Farmer Discovers Underground Cave, Turns Out To Be A Portal To A Whole New World

By Fattima Mahdi Truth Theory

In 1991, a Vietnamese farmer discovered an underground cave that turned out to be a portal to a whole new world. The cave is known as Hang Son Doong, the largest cave in the world.

Ho Khanh was out hunting when he stumbled across an opening in a limestone cliff, he could hear the sounds of a river raging inside but didn’t inspect it any further. At the same time, two members of the British Cave Research Association (BCRA), Howard and Deb Limbert, were staying in Phong Nha and conducting exploratory cave expeditions in the area.

They spoke to Ho Khanh who mentioned that he found a cave with clouds and a river inside. Howard and Deb urged Ho Khanh to try and rediscover the cave but to no avail. In 2008 while out on another hunting mission, Ho Khanh found the mysterious entrance to the cave once more and this time he took note of the path. In 2009, Khanh led Howard and Deb back to the cave to enter what would later become known as Hang Son Doong or ‘Mountain River Cave’.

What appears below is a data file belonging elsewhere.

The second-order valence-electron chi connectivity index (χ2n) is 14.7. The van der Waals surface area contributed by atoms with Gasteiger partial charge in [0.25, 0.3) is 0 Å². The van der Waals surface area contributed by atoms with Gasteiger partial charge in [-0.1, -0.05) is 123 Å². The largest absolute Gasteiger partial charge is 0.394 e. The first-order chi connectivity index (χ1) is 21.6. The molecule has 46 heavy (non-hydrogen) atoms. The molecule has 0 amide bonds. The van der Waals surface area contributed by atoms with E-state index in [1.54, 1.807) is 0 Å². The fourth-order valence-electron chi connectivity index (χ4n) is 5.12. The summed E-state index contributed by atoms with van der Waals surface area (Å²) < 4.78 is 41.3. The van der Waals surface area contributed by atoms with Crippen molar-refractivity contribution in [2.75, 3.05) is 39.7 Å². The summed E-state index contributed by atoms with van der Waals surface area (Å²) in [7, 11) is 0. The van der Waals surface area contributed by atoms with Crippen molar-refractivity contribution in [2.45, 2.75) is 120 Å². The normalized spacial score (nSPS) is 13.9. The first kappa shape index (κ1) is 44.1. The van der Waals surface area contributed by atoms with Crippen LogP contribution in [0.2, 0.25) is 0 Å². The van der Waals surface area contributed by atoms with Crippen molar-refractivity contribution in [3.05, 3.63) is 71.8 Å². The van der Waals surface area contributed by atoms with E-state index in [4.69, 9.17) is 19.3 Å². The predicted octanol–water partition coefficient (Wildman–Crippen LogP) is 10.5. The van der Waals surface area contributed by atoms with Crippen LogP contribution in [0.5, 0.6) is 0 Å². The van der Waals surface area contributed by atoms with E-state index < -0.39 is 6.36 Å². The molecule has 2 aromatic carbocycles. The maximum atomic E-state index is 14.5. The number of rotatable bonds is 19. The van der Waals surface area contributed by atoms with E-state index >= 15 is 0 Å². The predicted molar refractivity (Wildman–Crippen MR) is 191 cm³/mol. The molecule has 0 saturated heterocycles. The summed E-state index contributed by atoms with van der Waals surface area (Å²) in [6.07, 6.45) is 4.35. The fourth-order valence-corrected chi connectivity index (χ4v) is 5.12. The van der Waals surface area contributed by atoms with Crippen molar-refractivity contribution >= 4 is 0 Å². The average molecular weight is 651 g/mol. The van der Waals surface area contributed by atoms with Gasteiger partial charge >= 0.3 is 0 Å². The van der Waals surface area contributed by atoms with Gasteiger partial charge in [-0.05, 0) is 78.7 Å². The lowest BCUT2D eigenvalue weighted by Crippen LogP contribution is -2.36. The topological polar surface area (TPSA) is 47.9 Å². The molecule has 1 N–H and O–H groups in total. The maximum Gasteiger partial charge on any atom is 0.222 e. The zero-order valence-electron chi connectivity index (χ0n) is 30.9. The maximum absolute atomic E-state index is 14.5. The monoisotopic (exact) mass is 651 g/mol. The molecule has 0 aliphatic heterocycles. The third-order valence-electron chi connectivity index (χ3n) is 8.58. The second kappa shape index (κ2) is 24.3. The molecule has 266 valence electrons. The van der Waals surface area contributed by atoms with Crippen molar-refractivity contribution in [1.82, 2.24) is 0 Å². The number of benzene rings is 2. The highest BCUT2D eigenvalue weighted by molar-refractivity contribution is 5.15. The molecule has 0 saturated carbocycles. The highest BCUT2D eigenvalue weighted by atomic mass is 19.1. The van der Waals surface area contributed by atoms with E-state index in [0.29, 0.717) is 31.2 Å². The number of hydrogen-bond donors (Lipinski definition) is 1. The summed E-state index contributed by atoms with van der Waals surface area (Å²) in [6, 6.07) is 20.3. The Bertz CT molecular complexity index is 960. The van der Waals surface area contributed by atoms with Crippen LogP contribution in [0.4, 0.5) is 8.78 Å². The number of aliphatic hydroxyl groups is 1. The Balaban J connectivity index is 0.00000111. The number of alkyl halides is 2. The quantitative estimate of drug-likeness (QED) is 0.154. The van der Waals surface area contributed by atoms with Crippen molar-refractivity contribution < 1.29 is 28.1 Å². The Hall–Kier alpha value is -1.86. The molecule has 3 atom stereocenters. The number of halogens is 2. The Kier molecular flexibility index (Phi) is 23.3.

Hang Son Doong is over 5km long, with sections reaching up to 200m tall and 150m wide. It is so big that it has its own river, jungle and climate. According to scientists it can house a 40-floor tall building in New York, stack about 25 double decker buses or even store a 68 Boeing 777 aircraft.

Son Doong is now one of the hottest tourist destinations in Vietnam, the cave is an adventurous paradise for those who would like to benefit from a thrilling experience in the heart of nature. Of course, adventurers on Earth all wish to check in and come face-to-face with the largest cave of the world at least once in a lifetime. Before booking a tour, you should remember that a discovery of Son Doong is not a relaxing or sightseeing journey.

Instead, it can challenge your spirit, due to the difficult and dangerous geography. You will need safety harnesses, ropes, lights and helmets to enter the cave, though the trek might put you through your paces, it certainly looks like its worth it.

This article originally appeared on Truth Theory